How to Install WordPress Locally with Docker (Mac/Windows)

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Note: This is revision of a previous article “Cloud Native WordPress: Local Development Setup“. This revision is much more simple and in my opinion, is the way to go in 2017 for local WordPress development on Mac and Window machines.

Why Use Containers for WordPress?

The objective is to make WordPress a backend microservice. Encapsulating WordPress into containers in our local environment will give us the opportunity to not only build our app in a easily distributed manner, but also allow us to architect cloud based microservices using WordPress.

What are Linux Containers?

Linux Containers have been around for awhile, but have been recently standardized through the Open Container Initiative (OCI). Linux Containers act as isolated VMs “but but without the overhead that comes with running a separate kernel and simulating all the hardware”.

https://linuxcontainers.org/

What is Docker?

The most popular linux container runtime is Docker. Docker offers a CLI to create, manage and distribute containers. The Docker for Mac/Windows environments runs on top of Mac and Windows native hypervisors and replaces the need for VirtualBox and Vagrant.

 

Getting Started:

 

Step 1: Install Docker for Mac/Windows

First download Docker for Mac/Windows.

Step 2: Check Preferences for File Sharing

In your top right tool bar you should see a Docker whale icon. Click it and navigate to the Preferences section and then to the “File Sharing” tab. Ensure that the folder you are going to install is a sub directory of a shared folder there.

Docker File Sharing Preferences

Make sure your projects folder is in one of the shared directories. For example: /Users/YourUserName/Sites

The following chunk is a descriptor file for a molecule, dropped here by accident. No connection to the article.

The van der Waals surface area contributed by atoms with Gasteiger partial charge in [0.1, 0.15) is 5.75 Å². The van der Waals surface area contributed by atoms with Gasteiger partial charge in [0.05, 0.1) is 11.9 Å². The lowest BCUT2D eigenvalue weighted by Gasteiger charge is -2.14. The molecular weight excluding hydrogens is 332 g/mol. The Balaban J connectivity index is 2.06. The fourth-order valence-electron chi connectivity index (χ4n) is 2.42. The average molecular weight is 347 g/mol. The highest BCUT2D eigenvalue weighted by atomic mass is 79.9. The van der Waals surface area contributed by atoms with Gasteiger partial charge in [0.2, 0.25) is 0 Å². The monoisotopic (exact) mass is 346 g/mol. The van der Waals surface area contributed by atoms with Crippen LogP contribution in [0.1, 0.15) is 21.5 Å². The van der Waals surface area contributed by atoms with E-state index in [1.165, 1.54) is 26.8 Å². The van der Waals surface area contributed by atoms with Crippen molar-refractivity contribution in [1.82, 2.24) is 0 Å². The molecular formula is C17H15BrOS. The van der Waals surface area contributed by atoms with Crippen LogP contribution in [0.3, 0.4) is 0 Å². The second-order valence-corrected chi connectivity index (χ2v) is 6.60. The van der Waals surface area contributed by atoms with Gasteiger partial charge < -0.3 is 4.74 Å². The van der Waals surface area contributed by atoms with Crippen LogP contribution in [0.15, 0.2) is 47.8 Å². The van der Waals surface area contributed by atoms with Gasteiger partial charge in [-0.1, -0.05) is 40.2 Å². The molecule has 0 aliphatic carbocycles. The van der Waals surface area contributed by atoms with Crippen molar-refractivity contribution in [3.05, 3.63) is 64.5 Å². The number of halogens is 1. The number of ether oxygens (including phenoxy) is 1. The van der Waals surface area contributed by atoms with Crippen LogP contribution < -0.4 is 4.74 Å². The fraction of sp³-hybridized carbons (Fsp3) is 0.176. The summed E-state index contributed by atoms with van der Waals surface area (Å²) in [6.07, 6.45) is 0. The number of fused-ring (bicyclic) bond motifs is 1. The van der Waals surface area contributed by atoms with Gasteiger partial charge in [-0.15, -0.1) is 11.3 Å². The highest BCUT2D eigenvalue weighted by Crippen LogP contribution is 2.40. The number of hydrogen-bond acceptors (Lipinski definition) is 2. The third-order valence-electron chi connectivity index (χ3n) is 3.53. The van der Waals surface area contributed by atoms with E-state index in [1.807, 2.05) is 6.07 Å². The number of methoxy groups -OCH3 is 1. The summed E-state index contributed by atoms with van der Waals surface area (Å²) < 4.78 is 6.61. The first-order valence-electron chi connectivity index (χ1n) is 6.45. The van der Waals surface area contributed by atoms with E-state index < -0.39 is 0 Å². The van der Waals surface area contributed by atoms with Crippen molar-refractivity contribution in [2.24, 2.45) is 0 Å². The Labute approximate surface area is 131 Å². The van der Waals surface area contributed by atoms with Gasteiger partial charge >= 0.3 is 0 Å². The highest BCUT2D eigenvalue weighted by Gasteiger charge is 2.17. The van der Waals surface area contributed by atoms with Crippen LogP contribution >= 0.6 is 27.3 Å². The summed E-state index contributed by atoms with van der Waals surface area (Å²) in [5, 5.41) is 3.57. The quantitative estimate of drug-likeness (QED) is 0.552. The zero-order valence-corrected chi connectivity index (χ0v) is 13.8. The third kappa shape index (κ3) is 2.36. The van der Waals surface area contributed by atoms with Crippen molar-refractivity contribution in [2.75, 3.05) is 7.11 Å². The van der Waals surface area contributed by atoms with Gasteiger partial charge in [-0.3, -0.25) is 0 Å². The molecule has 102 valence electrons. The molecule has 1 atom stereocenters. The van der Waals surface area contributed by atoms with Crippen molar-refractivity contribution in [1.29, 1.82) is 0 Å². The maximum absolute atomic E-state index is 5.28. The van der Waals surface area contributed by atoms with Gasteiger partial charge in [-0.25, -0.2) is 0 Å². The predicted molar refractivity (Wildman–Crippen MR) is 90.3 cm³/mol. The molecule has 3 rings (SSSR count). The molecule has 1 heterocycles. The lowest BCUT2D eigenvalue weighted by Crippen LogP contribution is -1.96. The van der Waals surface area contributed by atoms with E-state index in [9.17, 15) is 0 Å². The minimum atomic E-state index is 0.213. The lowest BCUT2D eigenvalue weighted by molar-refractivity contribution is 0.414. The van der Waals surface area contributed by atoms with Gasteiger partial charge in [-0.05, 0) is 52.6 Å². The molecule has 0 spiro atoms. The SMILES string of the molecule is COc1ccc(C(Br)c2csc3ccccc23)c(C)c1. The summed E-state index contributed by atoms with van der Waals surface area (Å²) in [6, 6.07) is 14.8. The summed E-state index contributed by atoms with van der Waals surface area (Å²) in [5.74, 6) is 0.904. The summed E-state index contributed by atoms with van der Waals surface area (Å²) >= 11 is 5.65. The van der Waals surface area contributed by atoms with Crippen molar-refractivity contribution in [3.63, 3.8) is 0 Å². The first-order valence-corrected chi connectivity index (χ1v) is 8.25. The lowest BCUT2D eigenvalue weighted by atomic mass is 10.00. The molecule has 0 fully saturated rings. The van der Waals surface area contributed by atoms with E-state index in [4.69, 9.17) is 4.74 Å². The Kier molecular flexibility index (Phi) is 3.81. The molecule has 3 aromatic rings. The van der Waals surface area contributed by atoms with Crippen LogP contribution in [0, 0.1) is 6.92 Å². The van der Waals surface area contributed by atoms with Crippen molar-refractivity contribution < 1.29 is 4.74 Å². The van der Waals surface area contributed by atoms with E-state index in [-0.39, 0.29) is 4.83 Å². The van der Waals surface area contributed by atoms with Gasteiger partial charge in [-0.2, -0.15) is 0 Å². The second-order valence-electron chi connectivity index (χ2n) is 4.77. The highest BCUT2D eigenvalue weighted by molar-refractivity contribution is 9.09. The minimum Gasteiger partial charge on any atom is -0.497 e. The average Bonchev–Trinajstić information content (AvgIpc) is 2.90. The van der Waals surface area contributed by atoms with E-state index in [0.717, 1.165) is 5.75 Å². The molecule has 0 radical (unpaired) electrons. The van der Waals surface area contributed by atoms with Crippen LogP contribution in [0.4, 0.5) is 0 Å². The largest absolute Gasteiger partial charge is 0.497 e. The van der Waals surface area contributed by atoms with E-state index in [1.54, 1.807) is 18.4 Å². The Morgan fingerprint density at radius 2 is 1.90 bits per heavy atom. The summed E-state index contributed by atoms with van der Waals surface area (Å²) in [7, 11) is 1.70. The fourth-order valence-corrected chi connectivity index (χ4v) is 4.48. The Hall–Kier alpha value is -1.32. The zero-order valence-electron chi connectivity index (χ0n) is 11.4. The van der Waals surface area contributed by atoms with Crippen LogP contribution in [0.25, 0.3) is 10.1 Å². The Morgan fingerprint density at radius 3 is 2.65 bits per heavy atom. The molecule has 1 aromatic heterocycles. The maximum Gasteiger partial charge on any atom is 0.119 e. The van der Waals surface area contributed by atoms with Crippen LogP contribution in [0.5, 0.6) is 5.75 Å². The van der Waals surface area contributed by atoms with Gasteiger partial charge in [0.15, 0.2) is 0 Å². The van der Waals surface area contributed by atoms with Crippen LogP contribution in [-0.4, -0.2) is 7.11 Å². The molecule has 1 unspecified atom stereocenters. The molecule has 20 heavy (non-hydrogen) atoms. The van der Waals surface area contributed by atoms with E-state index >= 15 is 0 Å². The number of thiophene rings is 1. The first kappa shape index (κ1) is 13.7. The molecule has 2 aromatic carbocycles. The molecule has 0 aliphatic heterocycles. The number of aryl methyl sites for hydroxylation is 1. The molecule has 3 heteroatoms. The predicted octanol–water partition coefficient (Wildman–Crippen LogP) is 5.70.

Step 3: Create Docker-Compose File

In the root of your project directory, create a file called docker-compose.yml and paste this into its contents:

version: '2'

services:
 db:
 image: mariadb:latest
 volumes:
 - ./env/mariadb/data:/var/lib/mysql
 restart: always
 environment:
 MYSQL_ROOT_PASSWORD: wordpress
 MYSQL_DATABASE: wordpress
 MYSQL_USER: wordpress
 MYSQL_PASSWORD: wordpress

 wordpress:
 depends_on:
 - db
 image: wordpress:latest
 ports:
 - "8080:80"
 restart: always
 environment:
 WORDPRESS_DB_HOST: db:3306
 WORDPRESS_DB_USER: wordpress
 WORDPRESS_DB_PASSWORD: wordpress
 volumes:
 - ./wordpress:/var/www/html
volumes:
 db_data:
	

This is the same as the Docker CLI equivalents:

docker run -d -v /home/core/env/mariadb/data:/var/lib/mysql -e MYSQL_ROOT_PASSWORD=my-secret-pw -p 3306:3306 --name mariadb mariadb:latest
docker run -d --name wordpress --link mariadb:mysql -p 8080:80 -v /home/core/share/site:/srv/www/space-rocket/public_html/wordpress wordpress:4.7.0-php7.0-apache

The most important and challenging part of this is the mapping the “volumes” correctly. In this example, I am keeping my WordPress files inside a folder called “wordpress” and mapped to /var/www/html inside the Docker container (this is where Docker has the files inside the container, as stated with the line:

volumes:
- ./wordpress:/var/www/html

 

 

Step 4: Start the Docker Containers

Start the Docker container by running:

docker-compose up -d

Thats it! Wait a couple moments (It takes a minute or so for the installation to complete. You can see the status by running docker logs <container name>  --follow). Now go to http://www.space-rocket.com to see the good ol WordPress installation page:

WordPress installation screen.

Ahh, the good ol WordPress installation screen.

 

Helpful commands:

If you have a running container preventing you from using port 8080, identify it by typing:

docker ps

and then removing it by typing:

docker rm <container name>

If its running, you’ll need to add a force flag, -f

stop all containers:
docker kill $(docker ps -q)
remove all containers:
docker rm $(docker ps -a -q)
remove all docker images:
docker rmi $(docker images -q)

 

Final Thoughts:

Docker for Mac/Windows is awesome. We now have a way to work locally with our files and database stored on our computer using Docker containers. When you are done, you can save the Docker container as a Docker image and easily distribute to other team members to work on or use in a cloud cluster.

Hope you enjoyed this tutorial. Now go create what you like and have fun!